Concerns Raised at Public Health England’s involvement with Charity Connected to Alcohol Industry

Thursday 13th September 2018

Public Health Experts have voiced their strong opposition to Public Health England’s decision to work with Drinkaware, a charity funded in part to the alcohol industry, on a campaign to reduce alcohol intake. Some experts have argued that the alcohol industry should not play a role in providing health information and PHE were making a serious mistake in the partnership. But Public Health England have stood by the decision and Drinkaware have stressed their independence from the industry.

The campaign is Drink Free Days, a campaign launched that looks at your drinking patterns and offers advice and information about how to reduce alcohol intake over a week, as well as allow you to compare your drinking habits to the national average. They also provide drinks tracking, information on drinking and health effects as well as encouraging a move to low alcohol and alcohol-free alternatives.

However, health experts in an open letter called the campaign a risk to both the reputation of Public Health England and effectively presenting alcohol advice to the general public. The communications campaign, they argued, has limited effectiveness as proven by PHE’s own research. They strongly criticise Drinkaware’s advice, as the full risks of drinking to excess are not provided by Drinkaware.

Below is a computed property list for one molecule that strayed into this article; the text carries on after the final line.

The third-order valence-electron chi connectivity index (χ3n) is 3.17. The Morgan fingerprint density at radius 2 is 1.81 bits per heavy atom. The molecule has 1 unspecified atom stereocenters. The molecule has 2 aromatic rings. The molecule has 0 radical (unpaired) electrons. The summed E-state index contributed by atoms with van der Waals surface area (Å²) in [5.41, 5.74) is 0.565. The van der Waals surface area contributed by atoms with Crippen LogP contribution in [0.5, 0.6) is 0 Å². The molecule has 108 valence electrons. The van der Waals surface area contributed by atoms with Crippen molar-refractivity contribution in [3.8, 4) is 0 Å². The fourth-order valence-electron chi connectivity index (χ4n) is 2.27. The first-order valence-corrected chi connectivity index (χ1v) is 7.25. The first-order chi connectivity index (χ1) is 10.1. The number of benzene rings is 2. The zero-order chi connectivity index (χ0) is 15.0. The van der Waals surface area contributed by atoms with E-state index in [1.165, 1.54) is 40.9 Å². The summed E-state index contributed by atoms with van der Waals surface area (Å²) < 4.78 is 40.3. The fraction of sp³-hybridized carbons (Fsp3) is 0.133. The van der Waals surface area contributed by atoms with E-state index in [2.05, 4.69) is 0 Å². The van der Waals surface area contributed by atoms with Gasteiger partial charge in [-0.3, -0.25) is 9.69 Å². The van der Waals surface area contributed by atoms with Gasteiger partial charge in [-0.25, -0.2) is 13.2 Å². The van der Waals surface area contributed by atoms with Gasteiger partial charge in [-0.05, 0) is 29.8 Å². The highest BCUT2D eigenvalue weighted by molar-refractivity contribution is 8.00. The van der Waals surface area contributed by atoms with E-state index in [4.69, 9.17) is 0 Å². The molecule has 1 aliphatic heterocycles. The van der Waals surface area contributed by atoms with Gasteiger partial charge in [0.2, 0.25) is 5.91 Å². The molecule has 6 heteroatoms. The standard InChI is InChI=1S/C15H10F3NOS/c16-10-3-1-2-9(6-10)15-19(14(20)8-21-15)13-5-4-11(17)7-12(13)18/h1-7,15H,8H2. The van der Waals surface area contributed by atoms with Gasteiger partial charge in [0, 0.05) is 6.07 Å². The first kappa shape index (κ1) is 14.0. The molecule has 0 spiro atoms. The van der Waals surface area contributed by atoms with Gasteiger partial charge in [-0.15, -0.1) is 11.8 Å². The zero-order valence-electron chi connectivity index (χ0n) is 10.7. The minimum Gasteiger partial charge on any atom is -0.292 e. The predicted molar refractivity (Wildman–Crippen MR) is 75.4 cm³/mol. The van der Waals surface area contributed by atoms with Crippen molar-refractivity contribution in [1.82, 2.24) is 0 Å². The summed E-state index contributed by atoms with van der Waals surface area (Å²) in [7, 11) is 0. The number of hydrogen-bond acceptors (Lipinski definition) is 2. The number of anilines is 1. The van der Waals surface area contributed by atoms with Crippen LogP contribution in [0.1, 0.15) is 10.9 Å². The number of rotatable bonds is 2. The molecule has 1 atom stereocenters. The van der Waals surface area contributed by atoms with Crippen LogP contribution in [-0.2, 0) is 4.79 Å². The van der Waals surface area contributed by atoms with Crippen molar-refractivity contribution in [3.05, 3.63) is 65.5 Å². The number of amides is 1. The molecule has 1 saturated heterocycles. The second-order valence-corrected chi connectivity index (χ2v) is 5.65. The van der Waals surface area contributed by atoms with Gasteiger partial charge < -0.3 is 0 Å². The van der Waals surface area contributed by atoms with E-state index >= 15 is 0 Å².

It was also noted that some of Drinkaware’s funding sources in the alcohol industry, such as Heineken group, provide advice on their drinks that is out of date, although a spokesperson for Heineken says they are currently making new labels that match the current advice of 14 units per week.

There are also questions of conflicts of interest, with PHE’s chief economist and two other officials attending a conference that talked about ways the drinks industry could pay for research into how effective public health campaigns about alcohol were. This conference also included representatives from Molson Coors (makers of Coors Lite) and Anheuser Busch InBev (Makers of Budweiser). A researcher compared the issue to the tobacco industry, where researchers were paid to obfuscate the harm cigarettes and other tobacco products cause. Ultimately after the conference, the standards for research are to be developed by Academics, showing how little progress had been made.

All of this reveals the dilemma PHE face. On the face of it, it seems logical that an industry should contribute to endeavours to ensure healthy consumption as much as possible. If they cause public health issues then they should foot the bill. On the other hand, accusations of conflicts of interest will inevitably arise, and as seen with both the tobacco industry and alcohol industry in America (where public health campaigns are created by the industry), there are issues where there is pressure to de-emphasise the true health risks of a particular industry. This can be seen by decades of conflicting research and advice concerning whether there is a safe amount you can drink.

Public Health England aims to make Drinkaware a long-term partner, claiming it works with any partner that shares their commitment and answers to the evidence.